Last month, an article by Brigid Sweeney for Crain’s Chicago Business titled “For Meijer, bigger is better,” caught my attention. Not far from my family’s new home, they are closing in on the final stages of completing a Meijer store; so needless to say, my curiosity was more than piqued.
In March, the big-box retailer issued a release about how it is investing $400 million in new and remodeled stores this year. In 2016, the company will open nine new supercenters across the Midwest and will remodel stores in key markets, including Detroit, Indianapolis and Fort Wayne, Ind., it said in the release. However, Sweeney’s article detailed that Meijer also will be closing one of its mini-supercenters in a Chicago suburb. She also noted the mixed results from other retailers — Target, Wal-Mart, Dollar General, etc. — on opening these smaller locations in urban areas.
Aside from my four years at college, I’ve always lived in suburbs, so I probably am not the key demographic that mass merchandisers were considering when creating small-format stores. However, where they will fall in the retail landscape has always intrigued me. Although the jury still is out on small-format stores, retailers aren’t going to sit back and wait to see what happens. Instead, more mass merchandisers are embracing another format to appeal to today’s consumers: eCommerce.
It’s no secret the impact that sites like Amazon and Jet have had on online shopping, but more retailers and mobile app creators are embracing the digital space when it comes to consumable shopping.
For example, Meijer offers its Curbside Pickup, a service that allows shoppers to place online orders, choose the time of day for pickup, and either go in to retrieve their groceries or, if the store is equipped with its Drive Up service, have them loaded into their vehicle.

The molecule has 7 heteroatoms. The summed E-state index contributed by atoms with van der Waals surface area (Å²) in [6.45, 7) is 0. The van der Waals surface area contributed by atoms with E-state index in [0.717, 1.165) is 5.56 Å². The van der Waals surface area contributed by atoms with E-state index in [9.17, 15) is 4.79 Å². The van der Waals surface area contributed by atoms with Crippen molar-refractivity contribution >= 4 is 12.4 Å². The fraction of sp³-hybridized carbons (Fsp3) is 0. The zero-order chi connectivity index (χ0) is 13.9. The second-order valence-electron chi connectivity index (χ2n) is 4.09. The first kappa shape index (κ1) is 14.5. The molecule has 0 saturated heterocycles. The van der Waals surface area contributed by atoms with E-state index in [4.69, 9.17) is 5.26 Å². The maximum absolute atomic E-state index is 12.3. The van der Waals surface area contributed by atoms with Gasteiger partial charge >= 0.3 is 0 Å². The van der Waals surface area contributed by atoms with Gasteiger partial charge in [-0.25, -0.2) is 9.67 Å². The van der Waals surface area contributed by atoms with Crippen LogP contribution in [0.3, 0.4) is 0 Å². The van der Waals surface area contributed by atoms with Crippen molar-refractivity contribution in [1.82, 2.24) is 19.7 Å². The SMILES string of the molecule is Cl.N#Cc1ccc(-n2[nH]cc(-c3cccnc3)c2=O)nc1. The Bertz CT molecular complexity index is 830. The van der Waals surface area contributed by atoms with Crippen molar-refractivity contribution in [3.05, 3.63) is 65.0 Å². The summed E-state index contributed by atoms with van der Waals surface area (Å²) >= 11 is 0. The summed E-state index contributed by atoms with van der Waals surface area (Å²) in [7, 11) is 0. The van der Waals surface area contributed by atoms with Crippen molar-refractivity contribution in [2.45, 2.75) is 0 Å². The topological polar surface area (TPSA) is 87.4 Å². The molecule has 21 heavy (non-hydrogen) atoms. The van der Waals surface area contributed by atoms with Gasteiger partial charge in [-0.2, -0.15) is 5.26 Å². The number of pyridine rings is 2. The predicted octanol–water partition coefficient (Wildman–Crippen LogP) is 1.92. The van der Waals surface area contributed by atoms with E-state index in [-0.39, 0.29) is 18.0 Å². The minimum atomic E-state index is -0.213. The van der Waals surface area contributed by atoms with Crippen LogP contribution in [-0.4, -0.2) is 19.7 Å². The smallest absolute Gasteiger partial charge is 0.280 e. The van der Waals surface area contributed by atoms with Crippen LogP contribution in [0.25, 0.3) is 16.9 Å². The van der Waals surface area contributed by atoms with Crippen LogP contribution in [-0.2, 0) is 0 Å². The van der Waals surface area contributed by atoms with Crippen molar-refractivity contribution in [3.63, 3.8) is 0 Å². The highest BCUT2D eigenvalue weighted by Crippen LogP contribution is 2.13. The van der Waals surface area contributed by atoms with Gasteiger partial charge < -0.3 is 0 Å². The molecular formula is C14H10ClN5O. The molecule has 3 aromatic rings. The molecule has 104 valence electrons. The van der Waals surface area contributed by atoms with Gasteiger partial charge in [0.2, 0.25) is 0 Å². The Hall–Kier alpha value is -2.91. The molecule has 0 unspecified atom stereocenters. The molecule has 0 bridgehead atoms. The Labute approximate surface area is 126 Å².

Wal-Mart also continues to embrace this online avenue. In an April blog post titled “Sharing the Love for Grocery Pickup,” Michael Bender, executive vice president and chief operating officer of Wal-Mart Global eCommerce, announced that the retail chain is expanding its free grocery pickup to eight new markets: Kansas City, Mo.; Boise, Idaho; Richmond and Virginia Beach, Va.; Austin, Texas; Provo, Utah; Daphne, Ala.; and Charleston, S.C. It also is doubling the number of locations in the Dallas, Houston and Atlanta markets, where store pickup already exists.
Specifically in the beverage market, the Drizly mobile app continues to make waves when it comes to online ordering and on-demand delivery. The technology company, which offers its services to more than a handful of metropolitan cities across the United States, expanded into western Canada earlier this year in a partnership with Liquor Stores N.A. Ltd. Now legal-age consumers in the Edmonton market will have access to the Drizly app and website for their online wine, spirits and beer orders.
Online ordering also has become a bigger part of my shopping experiences. As ordering, delivery and pickup services continue to proliferate, I look forward to incorporating it even more in my day-to-day life. Now if only the apps could put the groceries away for me.